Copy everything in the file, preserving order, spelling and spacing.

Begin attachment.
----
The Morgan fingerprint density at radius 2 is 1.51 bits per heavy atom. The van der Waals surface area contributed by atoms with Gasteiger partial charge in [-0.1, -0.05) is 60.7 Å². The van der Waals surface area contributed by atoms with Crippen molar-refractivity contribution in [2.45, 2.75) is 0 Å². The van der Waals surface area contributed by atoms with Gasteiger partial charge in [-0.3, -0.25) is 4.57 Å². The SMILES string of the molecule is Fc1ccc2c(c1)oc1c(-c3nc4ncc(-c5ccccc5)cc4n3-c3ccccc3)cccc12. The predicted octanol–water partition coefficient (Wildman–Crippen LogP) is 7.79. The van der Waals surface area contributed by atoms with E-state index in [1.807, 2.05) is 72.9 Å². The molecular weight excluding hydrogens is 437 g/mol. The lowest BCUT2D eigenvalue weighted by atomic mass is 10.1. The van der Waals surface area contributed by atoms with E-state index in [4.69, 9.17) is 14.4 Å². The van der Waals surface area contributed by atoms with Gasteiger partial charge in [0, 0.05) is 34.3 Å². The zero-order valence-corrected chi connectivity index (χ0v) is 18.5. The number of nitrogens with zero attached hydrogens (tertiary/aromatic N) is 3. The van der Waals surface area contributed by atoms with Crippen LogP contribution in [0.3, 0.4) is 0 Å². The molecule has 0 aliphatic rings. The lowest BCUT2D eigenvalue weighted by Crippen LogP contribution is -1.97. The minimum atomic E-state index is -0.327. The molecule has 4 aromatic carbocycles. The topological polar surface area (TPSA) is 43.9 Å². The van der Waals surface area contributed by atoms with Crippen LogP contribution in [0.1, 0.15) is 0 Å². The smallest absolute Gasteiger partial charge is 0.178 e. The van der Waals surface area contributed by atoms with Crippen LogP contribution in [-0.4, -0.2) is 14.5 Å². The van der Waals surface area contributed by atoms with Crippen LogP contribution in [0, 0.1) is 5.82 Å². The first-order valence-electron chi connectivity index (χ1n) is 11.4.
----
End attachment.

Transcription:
The Morgan fingerprint density at radius 2 is 1.51 bits per heavy atom. The van der Waals surface area contributed by atoms with Gasteiger partial charge in [-0.1, -0.05) is 60.7 Å². The van der Waals surface area contributed by atoms with Crippen molar-refractivity contribution in [2.45, 2.75) is 0 Å². The van der Waals surface area contributed by atoms with Gasteiger partial charge in [-0.3, -0.25) is 4.57 Å². The SMILES string of the molecule is Fc1ccc2c(c1)oc1c(-c3nc4ncc(-c5ccccc5)cc4n3-c3ccccc3)cccc12. The predicted octanol–water partition coefficient (Wildman–Crippen LogP) is 7.79. The van der Waals surface area contributed by atoms with E-state index in [1.807, 2.05) is 72.9 Å². The molecular weight excluding hydrogens is 437 g/mol. The lowest BCUT2D eigenvalue weighted by atomic mass is 10.1. The van der Waals surface area contributed by atoms with E-state index in [4.69, 9.17) is 14.4 Å². The van der Waals surface area contributed by atoms with Gasteiger partial charge in [0, 0.05) is 34.3 Å². The zero-order valence-corrected chi connectivity index (χ0v) is 18.5. The number of nitrogens with zero attached hydrogens (tertiary/aromatic N) is 3. The van der Waals surface area contributed by atoms with Crippen LogP contribution in [0.3, 0.4) is 0 Å². The molecule has 0 aliphatic rings. The lowest BCUT2D eigenvalue weighted by Crippen LogP contribution is -1.97. The minimum atomic E-state index is -0.327. The molecule has 4 aromatic carbocycles. The topological polar surface area (TPSA) is 43.9 Å². The van der Waals surface area contributed by atoms with Crippen LogP contribution in [0.1, 0.15) is 0 Å². The smallest absolute Gasteiger partial charge is 0.178 e. The van der Waals surface area contributed by atoms with Crippen LogP contribution in [-0.4, -0.2) is 14.5 Å². The van der Waals surface area contributed by atoms with Crippen LogP contribution in [0, 0.1) is 5.82 Å². The first-order valence-electron chi connectivity index (χ1n) is 11.4.